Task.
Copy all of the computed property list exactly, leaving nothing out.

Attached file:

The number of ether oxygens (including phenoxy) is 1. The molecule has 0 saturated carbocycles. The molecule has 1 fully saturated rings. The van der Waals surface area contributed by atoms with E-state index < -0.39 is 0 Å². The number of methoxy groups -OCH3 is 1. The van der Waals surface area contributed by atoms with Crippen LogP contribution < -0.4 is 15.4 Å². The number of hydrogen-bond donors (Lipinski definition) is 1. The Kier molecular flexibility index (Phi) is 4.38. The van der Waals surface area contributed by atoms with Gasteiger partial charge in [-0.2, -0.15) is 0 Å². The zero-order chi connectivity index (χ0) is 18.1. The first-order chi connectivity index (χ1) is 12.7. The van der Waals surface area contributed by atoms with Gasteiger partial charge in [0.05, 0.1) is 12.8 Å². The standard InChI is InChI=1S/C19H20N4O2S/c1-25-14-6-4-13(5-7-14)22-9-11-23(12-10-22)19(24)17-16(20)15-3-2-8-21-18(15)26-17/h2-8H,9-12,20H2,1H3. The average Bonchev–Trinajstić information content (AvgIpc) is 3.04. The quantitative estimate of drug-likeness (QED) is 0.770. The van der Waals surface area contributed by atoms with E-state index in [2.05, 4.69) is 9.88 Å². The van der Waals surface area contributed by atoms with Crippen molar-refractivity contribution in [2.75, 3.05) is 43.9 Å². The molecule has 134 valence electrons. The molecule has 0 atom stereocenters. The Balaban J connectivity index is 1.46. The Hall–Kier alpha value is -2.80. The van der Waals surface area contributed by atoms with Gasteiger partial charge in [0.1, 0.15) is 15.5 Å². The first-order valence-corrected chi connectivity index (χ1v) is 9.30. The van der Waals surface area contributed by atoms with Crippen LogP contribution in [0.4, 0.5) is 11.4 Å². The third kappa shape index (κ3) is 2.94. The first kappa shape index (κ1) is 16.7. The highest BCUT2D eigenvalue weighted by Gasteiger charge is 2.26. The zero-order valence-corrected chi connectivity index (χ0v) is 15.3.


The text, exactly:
The number of ether oxygens (including phenoxy) is 1. The molecule has 0 saturated carbocycles. The molecule has 1 fully saturated rings. The van der Waals surface area contributed by atoms with E-state index < -0.39 is 0 Å². The number of methoxy groups -OCH3 is 1. The van der Waals surface area contributed by atoms with Crippen LogP contribution < -0.4 is 15.4 Å². The number of hydrogen-bond donors (Lipinski definition) is 1. The Kier molecular flexibility index (Phi) is 4.38. The van der Waals surface area contributed by atoms with Gasteiger partial charge in [-0.2, -0.15) is 0 Å². The zero-order chi connectivity index (χ0) is 18.1. The first-order chi connectivity index (χ1) is 12.7. The van der Waals surface area contributed by atoms with Gasteiger partial charge in [0.05, 0.1) is 12.8 Å². The standard InChI is InChI=1S/C19H20N4O2S/c1-25-14-6-4-13(5-7-14)22-9-11-23(12-10-22)19(24)17-16(20)15-3-2-8-21-18(15)26-17/h2-8H,9-12,20H2,1H3. The average Bonchev–Trinajstić information content (AvgIpc) is 3.04. The quantitative estimate of drug-likeness (QED) is 0.770. The van der Waals surface area contributed by atoms with E-state index in [2.05, 4.69) is 9.88 Å². The van der Waals surface area contributed by atoms with Crippen molar-refractivity contribution in [2.75, 3.05) is 43.9 Å². The molecule has 134 valence electrons. The molecule has 0 atom stereocenters. The Balaban J connectivity index is 1.46. The Hall–Kier alpha value is -2.80. The van der Waals surface area contributed by atoms with Gasteiger partial charge in [0.1, 0.15) is 15.5 Å². The first-order valence-corrected chi connectivity index (χ1v) is 9.30. The van der Waals surface area contributed by atoms with Crippen LogP contribution in [0.4, 0.5) is 11.4 Å². The third kappa shape index (κ3) is 2.94. The first kappa shape index (κ1) is 16.7. The highest BCUT2D eigenvalue weighted by Gasteiger charge is 2.26. The zero-order valence-corrected chi connectivity index (χ0v) is 15.3.